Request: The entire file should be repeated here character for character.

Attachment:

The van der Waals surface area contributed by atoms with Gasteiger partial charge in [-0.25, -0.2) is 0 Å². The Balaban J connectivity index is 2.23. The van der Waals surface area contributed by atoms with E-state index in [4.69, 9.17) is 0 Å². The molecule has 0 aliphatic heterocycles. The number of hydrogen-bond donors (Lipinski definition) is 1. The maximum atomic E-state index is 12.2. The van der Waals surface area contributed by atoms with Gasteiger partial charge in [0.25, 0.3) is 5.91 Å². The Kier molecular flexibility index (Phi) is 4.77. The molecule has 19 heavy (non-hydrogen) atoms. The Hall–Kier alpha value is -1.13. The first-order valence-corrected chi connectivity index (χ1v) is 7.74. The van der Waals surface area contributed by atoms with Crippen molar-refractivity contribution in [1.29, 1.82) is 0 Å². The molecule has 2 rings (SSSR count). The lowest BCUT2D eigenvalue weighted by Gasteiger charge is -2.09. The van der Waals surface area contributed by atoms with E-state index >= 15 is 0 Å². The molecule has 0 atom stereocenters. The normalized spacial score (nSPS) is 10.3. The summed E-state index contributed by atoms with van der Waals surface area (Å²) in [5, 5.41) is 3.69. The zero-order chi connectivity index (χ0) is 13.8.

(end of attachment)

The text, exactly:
The van der Waals surface area contributed by atoms with Gasteiger partial charge in [-0.25, -0.2) is 0 Å². The Balaban J connectivity index is 2.23. The van der Waals surface area contributed by atoms with E-state index in [4.69, 9.17) is 0 Å². The molecule has 0 aliphatic heterocycles. The number of hydrogen-bond donors (Lipinski definition) is 1. The maximum atomic E-state index is 12.2. The van der Waals surface area contributed by atoms with Gasteiger partial charge in [0.25, 0.3) is 5.91 Å². The Kier molecular flexibility index (Phi) is 4.77. The molecule has 19 heavy (non-hydrogen) atoms. The Hall–Kier alpha value is -1.13. The first-order valence-corrected chi connectivity index (χ1v) is 7.74. The van der Waals surface area contributed by atoms with Crippen molar-refractivity contribution in [1.29, 1.82) is 0 Å². The molecule has 2 rings (SSSR count). The lowest BCUT2D eigenvalue weighted by Gasteiger charge is -2.09. The van der Waals surface area contributed by atoms with E-state index >= 15 is 0 Å². The molecule has 0 atom stereocenters. The normalized spacial score (nSPS) is 10.3. The summed E-state index contributed by atoms with van der Waals surface area (Å²) in [5, 5.41) is 3.69. The zero-order chi connectivity index (χ0) is 13.8.